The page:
By Jackie Rossworn, Kitsap Alliance Executive Director,
and Robert Benze, Environmental Engineer
Waterfront property owners in Kitsap County would do well to ask themselves why they should be required to dedicate up to 200 feet of their property as a natural vegetation buffer, with this dedication recorded in a notice to title that is perpetual in duration and binding on all future owners, as a condition for obtaining a permit to improve their property – when there is no underlying scientific or legal basis for having to do so? Because that is exactly what the County’s proposed Shoreline Master Program update ordinance would require them to do.
The law, the Shoreline Management Act and its implementing guideline WAC 173-26, says that although buffer zones are required around wetlands, it clearly states that buffers are not mandated for marine shorelines but can be used “to separate incompatible uses from the (critical saltwater) habitat areas”.
In deciding whether such buffers are needed, the guidelines require the County to assemble and analyze “the most current, accurate, and complete scientific and technical information available”. They have failed to do so.
Indeed, they have ignored published studies provided to them showing that the nearshore habitat is not measurably affected by shoreline residential development and, instead, they have elected to use information from studies of agricultural runoff, including feedlots with over 100 cattle peracre, as justification for big buffers. Repeated requests to the County and the Department of Ecology for published studies showing documented harm from shoreline residences have gone unanswered.
The methodology used by the County in their shoreline assessments declares that man-made shoreline residential features “stress” the environment; but the real life data in the reports using these stressor models does not support such an assertion – with the data showing that the nearshore habitat in front of residential properties exhibits essentially the same degree of health as that in front of undeveloped properties. This is clearly demonstrated in the Battelle Marine Science Laboratory studies of Jefferson County, Bainbridge Island, and even in the limited data set for East Kitsap County.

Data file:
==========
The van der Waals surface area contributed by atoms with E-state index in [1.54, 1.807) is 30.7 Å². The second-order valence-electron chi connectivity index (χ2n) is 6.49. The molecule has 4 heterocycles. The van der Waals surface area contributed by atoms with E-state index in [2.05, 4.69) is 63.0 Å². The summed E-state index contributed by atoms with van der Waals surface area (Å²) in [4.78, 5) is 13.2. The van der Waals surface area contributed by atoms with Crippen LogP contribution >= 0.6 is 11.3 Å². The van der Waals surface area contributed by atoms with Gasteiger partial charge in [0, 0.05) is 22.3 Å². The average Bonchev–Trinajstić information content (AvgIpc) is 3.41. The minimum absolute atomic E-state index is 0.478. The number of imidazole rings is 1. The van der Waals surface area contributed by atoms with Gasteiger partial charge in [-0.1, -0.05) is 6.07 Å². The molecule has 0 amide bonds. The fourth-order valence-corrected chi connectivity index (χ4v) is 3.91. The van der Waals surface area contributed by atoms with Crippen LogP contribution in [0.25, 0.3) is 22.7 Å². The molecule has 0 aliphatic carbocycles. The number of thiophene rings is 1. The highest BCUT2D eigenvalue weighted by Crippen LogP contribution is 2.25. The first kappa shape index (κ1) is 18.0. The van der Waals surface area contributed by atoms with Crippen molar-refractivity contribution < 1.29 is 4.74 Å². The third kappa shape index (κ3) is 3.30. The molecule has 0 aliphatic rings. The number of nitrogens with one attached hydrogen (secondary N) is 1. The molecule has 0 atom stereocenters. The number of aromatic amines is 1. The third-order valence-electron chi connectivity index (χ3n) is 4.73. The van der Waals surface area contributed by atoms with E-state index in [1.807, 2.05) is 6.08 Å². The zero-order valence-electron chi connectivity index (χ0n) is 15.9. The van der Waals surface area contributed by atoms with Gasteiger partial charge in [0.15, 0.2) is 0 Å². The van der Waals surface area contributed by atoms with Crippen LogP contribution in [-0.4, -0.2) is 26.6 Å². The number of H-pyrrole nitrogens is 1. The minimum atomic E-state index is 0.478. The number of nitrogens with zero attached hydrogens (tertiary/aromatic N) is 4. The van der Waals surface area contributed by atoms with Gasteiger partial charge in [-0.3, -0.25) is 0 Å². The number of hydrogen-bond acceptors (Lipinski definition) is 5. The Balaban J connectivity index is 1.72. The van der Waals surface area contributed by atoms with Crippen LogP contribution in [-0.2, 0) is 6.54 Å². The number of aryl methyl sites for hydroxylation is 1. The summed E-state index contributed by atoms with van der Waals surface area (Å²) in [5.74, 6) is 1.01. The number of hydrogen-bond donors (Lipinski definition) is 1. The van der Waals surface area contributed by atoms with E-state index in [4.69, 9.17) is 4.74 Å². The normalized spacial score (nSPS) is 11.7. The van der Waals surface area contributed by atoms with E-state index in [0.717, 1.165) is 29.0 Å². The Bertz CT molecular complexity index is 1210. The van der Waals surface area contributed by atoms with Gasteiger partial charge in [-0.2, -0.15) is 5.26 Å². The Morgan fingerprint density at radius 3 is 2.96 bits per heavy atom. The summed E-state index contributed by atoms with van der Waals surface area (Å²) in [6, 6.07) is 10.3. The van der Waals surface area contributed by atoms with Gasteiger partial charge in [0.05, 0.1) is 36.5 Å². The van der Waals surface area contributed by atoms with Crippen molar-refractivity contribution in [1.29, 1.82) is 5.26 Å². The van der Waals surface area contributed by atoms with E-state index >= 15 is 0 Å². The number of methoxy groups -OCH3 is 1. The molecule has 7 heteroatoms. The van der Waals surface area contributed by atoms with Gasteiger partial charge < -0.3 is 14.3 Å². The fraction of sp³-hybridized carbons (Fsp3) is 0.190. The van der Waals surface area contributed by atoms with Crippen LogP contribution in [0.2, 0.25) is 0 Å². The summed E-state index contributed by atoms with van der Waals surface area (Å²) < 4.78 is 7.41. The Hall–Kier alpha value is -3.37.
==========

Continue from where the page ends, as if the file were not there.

So why would the County decide large buffers are necessary? Perhaps a little history is in order. When the Growth Management Act controlled the shorelines, the County originally defended 35-foot shoreline setbacks as protective. But then the environmental activist community got involved and convinced a hearings board they were not adequate. The County didn’t have the time or money to do the science, so they somewhat arbitrarily chose 100-foot buffers for rural areas (50-foot for urban) as being large enough to satisfy the environmentalist critics. They said they would do the scientific studies when the Shoreline Master Plan was updated.
But the same activist organizations that fought the 35-foot setbacks now seem in control of the County’s SMP update. When the County’s SMP program manager was recently asked why he wasn’t representing the interests of the shoreline property owners, he replied that he represented all interested parties. When asked specifically who that might be, he replied “Futurewise” and said that they wanted larger buffers.
So instead of being a scientific decision, it turns out that politics will determine how much of your property you will cede to the government – unless you demand otherwise.
Are you content to stand by and watch environmental extremists intimidate your elected officials and dictate that you can’t use and enjoy your own property even though there is no clear evidence you are harming the environment, or are you willing to tell your county commissioners to enact reasonable regulations that protect the environment and the rights of the County’s citizens?
A version of this post was published today in the Kitsap Sun